CHARLESTON – A group of shareholders of Mylan NV have filed a class action lawsuit against the company, alleging that it misused a Dutch foundation to fend off a takeover by Teva.

Heather Bresch and Robert J. Coury were also named as defendants in the suit.

City of Riviera Beach General Employees System and Doris Arnold claim in November Mylan entered into an agreement to a merger with Abbott Labs to combine "Old Mylan" with certain non-U.S. businesses of Abbott labs and create "New Mylan," which was organized under the laws of the Netherlands, according to an amended complaint filed July 10 in the U.S. District Court for the Western District of Pennsylvania.

The plaintiffs claim although the merger was structured as a tax inversion to allow Mylan to lessen its obligations under the U.S. tax code, Old Mylan and its executive chairman and CEO repeatedly assured shareholders that shares of New Mylan would be traded on the NASDAQ Global Select Market and the surviving corporation would abide and be bound by NASDAQ listing rules.

The representations made by Old Mylan and the individual defendants that New Mylan would abide by the NASDAQ listing rules, however, was a sham, according to the suit.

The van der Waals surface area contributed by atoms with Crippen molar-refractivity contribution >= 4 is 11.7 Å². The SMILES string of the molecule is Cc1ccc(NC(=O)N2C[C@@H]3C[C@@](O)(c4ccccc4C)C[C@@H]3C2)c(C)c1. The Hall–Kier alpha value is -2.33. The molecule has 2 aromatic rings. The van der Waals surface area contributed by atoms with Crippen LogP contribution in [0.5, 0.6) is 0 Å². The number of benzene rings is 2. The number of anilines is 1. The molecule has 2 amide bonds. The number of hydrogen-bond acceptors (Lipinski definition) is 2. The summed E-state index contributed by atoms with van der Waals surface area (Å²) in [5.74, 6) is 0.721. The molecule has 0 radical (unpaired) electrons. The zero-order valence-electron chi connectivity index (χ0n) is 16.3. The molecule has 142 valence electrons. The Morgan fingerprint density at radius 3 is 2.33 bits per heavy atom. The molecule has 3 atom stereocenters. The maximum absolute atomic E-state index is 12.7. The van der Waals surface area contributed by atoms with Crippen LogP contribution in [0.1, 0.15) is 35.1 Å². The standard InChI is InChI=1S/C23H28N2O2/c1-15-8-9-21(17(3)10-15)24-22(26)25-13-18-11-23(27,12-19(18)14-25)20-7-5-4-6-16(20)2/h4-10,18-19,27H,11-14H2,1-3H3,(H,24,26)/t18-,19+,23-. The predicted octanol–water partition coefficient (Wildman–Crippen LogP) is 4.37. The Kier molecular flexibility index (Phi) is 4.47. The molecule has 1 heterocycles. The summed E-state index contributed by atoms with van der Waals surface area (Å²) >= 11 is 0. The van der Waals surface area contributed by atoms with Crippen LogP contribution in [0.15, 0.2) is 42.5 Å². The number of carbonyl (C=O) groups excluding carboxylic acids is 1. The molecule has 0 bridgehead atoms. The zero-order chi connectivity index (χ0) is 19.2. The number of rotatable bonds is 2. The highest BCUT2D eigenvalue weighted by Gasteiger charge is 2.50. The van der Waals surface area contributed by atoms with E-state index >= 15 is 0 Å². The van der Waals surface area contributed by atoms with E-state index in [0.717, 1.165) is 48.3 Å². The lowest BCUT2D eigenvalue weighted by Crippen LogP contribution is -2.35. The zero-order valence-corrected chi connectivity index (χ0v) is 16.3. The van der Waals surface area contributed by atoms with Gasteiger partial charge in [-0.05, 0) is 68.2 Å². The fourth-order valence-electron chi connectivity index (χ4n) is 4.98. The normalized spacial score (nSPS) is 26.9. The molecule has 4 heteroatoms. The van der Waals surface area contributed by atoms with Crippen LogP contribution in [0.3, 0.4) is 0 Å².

The plaintiffs claim Mylan lowered the value of their shares.

The company also breached its fiduciary duty to shareholders of Old Mylan by not notifying them of its defense plans before they voted to approve the merger with Abbott that led to the formation of Mylan NV, according to the suit.

The plaintiffs claim as a consequence of the breach of duty, Old Mylan shareholders were deprived of their change to cast a fully-informed vote on the merger.

"By failing to disclose the full truth about the call option, the individual defendants deprived the Old Mylan shareholders of the right to cast an informed vote on whether they wanted to hold securities in a company that had a Dutch poison pill in place and that, accordingly, likely would trade at a discount to where it would have traded had it not had such an anti-takeover device in place," the complaint states.

The defendants also breached their contract with the plaintiffs and caused them damages, according to the suit.

The plaintiffs are seeking the court to rescind the shareholder vote approving the Abbott merger and to award compensatory damages. They are being represented by Benjamin J. Sweet Carlson Lynch Sweet & Kilpela LLP; Mark C. Gardy, James S. Notis and Meagan A. Farmer of Gardy & Notis LLP; and Michael J. Barry and Jay W. Eisenhofer of Grant & Eisenhofer PA.

U.S. District Court for the Western District of Pennsylvania case number: 2:15-cv-00821

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